Civilians have long borne the brunt of the fighting in Afghanistan, though incidents where they have been deliberately targeted by Nato troops are rare.
The fact that the murders allegedly committed by the "kill squad" came to light precisely because the US military had launched its own investigation – which was picked up by the press not in Afghanistan, but in the US, where the courts martial were to take place – show that the way it self-regulates and disciplines its personnel can work at critical junctures.
Where the coalition finds itself in hot water far more frequently is on the issue of civilian casualties caused accidentally. The UN calculated that Nato was responsible for 440 civilian deaths last year but many Afghans find that hard to believe.
Even US General Stanley McChrystal, when he was still the top Nato commander in Afghanistan, said with some exasperation that "an amazing number of people" had been shot who were not a threat. The perception at any rate is that many deaths go unreported – something that Taliban propagandists assiduously exploit.
The reason for this is simple. After each engagement, Nato troops are expected to submit a battle damage assessment, reporting what injuries they may have caused to insurgents or civilians and their property. At times this is relatively straightforward. But if the incident in question was a running gun-battle over several hours with artillery and aircraft in support, no one is going to spend time deep in Taliban country trying to collect the requisite evidence to form a forensic account of what just happened.
To do so would often be to invite another battle.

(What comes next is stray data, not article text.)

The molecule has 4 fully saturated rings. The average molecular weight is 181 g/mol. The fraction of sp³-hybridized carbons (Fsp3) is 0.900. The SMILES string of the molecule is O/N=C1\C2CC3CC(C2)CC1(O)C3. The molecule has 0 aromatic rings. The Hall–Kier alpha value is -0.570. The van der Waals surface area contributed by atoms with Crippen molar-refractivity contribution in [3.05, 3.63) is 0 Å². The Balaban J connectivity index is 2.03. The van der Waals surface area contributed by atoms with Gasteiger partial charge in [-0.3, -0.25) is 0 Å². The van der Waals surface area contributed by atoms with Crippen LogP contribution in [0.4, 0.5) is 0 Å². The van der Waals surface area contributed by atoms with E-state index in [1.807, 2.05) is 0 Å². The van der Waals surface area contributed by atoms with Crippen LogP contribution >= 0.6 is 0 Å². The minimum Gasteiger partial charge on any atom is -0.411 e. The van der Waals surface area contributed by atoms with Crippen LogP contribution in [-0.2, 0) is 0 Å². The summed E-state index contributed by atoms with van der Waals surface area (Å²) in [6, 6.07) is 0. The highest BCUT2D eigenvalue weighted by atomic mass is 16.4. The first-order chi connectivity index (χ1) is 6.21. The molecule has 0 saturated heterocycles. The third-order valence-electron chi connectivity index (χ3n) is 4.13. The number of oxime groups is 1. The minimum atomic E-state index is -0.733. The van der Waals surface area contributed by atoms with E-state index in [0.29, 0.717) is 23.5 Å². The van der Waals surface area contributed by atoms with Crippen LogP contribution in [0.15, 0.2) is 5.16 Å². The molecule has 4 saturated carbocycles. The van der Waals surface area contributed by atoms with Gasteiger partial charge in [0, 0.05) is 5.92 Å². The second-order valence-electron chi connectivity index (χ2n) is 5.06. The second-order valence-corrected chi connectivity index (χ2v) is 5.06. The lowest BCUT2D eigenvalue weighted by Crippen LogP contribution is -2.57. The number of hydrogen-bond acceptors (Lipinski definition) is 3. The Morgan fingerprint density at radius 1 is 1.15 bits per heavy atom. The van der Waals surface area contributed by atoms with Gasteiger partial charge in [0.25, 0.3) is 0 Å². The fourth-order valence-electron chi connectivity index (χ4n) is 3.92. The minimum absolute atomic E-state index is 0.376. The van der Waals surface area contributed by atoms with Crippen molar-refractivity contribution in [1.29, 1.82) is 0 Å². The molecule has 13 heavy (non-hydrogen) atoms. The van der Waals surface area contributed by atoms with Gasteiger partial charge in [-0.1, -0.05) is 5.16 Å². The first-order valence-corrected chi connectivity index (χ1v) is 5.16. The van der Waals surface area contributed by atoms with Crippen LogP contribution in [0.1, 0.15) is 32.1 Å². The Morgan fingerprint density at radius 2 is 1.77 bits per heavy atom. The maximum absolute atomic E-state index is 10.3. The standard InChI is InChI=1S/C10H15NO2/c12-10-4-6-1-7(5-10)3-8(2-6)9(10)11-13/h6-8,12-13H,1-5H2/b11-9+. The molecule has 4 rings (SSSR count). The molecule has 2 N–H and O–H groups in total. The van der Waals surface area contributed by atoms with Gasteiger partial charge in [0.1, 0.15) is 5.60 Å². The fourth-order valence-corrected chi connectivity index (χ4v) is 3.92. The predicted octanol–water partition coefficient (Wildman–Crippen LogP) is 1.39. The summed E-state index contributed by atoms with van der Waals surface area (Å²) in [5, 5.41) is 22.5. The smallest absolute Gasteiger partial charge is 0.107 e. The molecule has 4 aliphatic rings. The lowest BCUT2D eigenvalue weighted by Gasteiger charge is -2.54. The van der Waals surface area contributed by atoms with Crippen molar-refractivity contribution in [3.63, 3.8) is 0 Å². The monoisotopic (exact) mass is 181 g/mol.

The difficulty of determining exactly what went on in the heat of battle is no solace for the civilians trapped in the middle whose suffering in terms of numbers killed has grown worse each year since 2001.
"People tell us that they are caught in the middle of the conflict and they don't know which way to turn," said Reto Stocker, of the International Committee of the Red Cross. "It is an untenable situation. Civilians must be protected from harm as much as possible, not become victims of the fighting."
Another pitfall for Nato when it comes to properly accounting for the civilian deaths its troops may have caused is the role of its special forces, whose very secrecy – essential to many of their missions – undermines the transparency necessary for a proper investigation.
Last year the US military was forced into an embarrassing turnabout after a special forces team gunned down an Afghan police chief, a prosecutor and three unarmed women, infuriating locals and drawing a sharp rebuke from Kabul.
It was only two months later that it finally apologised for the botched raid, but not before attempting to smear the journalist who had investigated it.